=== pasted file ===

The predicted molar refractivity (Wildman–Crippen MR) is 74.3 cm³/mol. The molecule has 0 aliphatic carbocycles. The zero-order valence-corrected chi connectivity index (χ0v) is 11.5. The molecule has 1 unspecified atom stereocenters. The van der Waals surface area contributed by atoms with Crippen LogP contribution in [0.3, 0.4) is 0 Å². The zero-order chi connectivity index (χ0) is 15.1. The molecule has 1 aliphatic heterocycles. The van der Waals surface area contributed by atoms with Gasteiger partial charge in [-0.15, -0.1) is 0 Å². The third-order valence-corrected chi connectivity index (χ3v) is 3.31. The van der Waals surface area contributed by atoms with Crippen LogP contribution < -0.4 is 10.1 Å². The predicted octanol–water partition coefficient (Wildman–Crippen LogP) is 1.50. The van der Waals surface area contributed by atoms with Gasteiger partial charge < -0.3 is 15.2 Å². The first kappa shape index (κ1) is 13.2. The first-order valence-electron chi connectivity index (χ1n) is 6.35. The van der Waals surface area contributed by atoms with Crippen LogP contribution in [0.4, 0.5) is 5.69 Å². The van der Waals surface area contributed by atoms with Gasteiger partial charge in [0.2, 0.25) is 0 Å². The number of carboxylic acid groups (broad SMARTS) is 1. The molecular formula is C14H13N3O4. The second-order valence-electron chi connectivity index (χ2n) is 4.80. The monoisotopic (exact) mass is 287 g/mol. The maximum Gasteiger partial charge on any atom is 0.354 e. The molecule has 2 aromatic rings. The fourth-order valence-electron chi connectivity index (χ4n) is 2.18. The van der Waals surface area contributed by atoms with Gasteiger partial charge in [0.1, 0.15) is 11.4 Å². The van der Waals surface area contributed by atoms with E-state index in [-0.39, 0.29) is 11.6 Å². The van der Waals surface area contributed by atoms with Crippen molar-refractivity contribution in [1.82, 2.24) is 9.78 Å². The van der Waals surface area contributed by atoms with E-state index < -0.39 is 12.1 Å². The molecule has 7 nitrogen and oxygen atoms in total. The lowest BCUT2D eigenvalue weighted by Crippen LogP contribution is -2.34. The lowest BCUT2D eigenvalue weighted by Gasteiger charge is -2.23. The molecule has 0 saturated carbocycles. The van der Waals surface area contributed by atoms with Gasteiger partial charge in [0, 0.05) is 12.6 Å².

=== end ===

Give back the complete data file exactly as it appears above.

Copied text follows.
The predicted molar refractivity (Wildman–Crippen MR) is 74.3 cm³/mol. The molecule has 0 aliphatic carbocycles. The zero-order valence-corrected chi connectivity index (χ0v) is 11.5. The molecule has 1 unspecified atom stereocenters. The van der Waals surface area contributed by atoms with Crippen LogP contribution in [0.3, 0.4) is 0 Å². The zero-order chi connectivity index (χ0) is 15.1. The molecule has 1 aliphatic heterocycles. The van der Waals surface area contributed by atoms with Gasteiger partial charge in [-0.15, -0.1) is 0 Å². The third-order valence-corrected chi connectivity index (χ3v) is 3.31. The van der Waals surface area contributed by atoms with Crippen LogP contribution < -0.4 is 10.1 Å². The predicted octanol–water partition coefficient (Wildman–Crippen LogP) is 1.50. The van der Waals surface area contributed by atoms with Gasteiger partial charge < -0.3 is 15.2 Å². The first kappa shape index (κ1) is 13.2. The first-order valence-electron chi connectivity index (χ1n) is 6.35. The van der Waals surface area contributed by atoms with Crippen LogP contribution in [0.4, 0.5) is 5.69 Å². The van der Waals surface area contributed by atoms with Gasteiger partial charge in [0.2, 0.25) is 0 Å². The number of carboxylic acid groups (broad SMARTS) is 1. The molecular formula is C14H13N3O4. The second-order valence-electron chi connectivity index (χ2n) is 4.80. The monoisotopic (exact) mass is 287 g/mol. The maximum Gasteiger partial charge on any atom is 0.354 e. The molecule has 2 aromatic rings. The fourth-order valence-electron chi connectivity index (χ4n) is 2.18. The van der Waals surface area contributed by atoms with Gasteiger partial charge in [0.1, 0.15) is 11.4 Å². The van der Waals surface area contributed by atoms with E-state index in [-0.39, 0.29) is 11.6 Å². The van der Waals surface area contributed by atoms with Crippen molar-refractivity contribution in [1.82, 2.24) is 9.78 Å². The van der Waals surface area contributed by atoms with E-state index < -0.39 is 12.1 Å². The molecule has 7 nitrogen and oxygen atoms in total. The lowest BCUT2D eigenvalue weighted by Crippen LogP contribution is -2.34. The lowest BCUT2D eigenvalue weighted by Gasteiger charge is -2.23. The molecule has 0 saturated carbocycles. The van der Waals surface area contributed by atoms with Gasteiger partial charge in [0, 0.05) is 12.6 Å².